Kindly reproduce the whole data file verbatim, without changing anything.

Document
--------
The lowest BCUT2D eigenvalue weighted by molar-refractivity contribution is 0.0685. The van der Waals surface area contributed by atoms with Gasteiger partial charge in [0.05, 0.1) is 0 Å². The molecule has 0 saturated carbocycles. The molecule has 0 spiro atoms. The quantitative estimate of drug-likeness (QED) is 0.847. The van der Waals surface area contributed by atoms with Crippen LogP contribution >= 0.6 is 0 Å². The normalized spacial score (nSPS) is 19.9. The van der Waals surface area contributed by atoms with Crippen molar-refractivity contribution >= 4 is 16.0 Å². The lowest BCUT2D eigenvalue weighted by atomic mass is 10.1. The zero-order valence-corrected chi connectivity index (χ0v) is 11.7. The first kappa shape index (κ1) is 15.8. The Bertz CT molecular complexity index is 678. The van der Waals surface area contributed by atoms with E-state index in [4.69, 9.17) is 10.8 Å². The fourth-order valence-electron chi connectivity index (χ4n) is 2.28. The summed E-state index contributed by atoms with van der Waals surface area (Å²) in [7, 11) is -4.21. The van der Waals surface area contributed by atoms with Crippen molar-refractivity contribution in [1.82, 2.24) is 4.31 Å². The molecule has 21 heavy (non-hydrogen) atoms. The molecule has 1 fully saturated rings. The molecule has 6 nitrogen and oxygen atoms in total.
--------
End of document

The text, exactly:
The lowest BCUT2D eigenvalue weighted by molar-refractivity contribution is 0.0685. The van der Waals surface area contributed by atoms with Gasteiger partial charge in [0.05, 0.1) is 0 Å². The molecule has 0 saturated carbocycles. The molecule has 0 spiro atoms. The quantitative estimate of drug-likeness (QED) is 0.847. The van der Waals surface area contributed by atoms with Crippen LogP contribution >= 0.6 is 0 Å². The normalized spacial score (nSPS) is 19.9. The van der Waals surface area contributed by atoms with Crippen molar-refractivity contribution >= 4 is 16.0 Å². The lowest BCUT2D eigenvalue weighted by atomic mass is 10.1. The zero-order valence-corrected chi connectivity index (χ0v) is 11.7. The first kappa shape index (κ1) is 15.8. The Bertz CT molecular complexity index is 678. The van der Waals surface area contributed by atoms with E-state index in [4.69, 9.17) is 10.8 Å². The fourth-order valence-electron chi connectivity index (χ4n) is 2.28. The summed E-state index contributed by atoms with van der Waals surface area (Å²) in [7, 11) is -4.21. The van der Waals surface area contributed by atoms with Crippen molar-refractivity contribution in [1.82, 2.24) is 4.31 Å². The molecule has 21 heavy (non-hydrogen) atoms. The molecule has 1 fully saturated rings. The molecule has 6 nitrogen and oxygen atoms in total.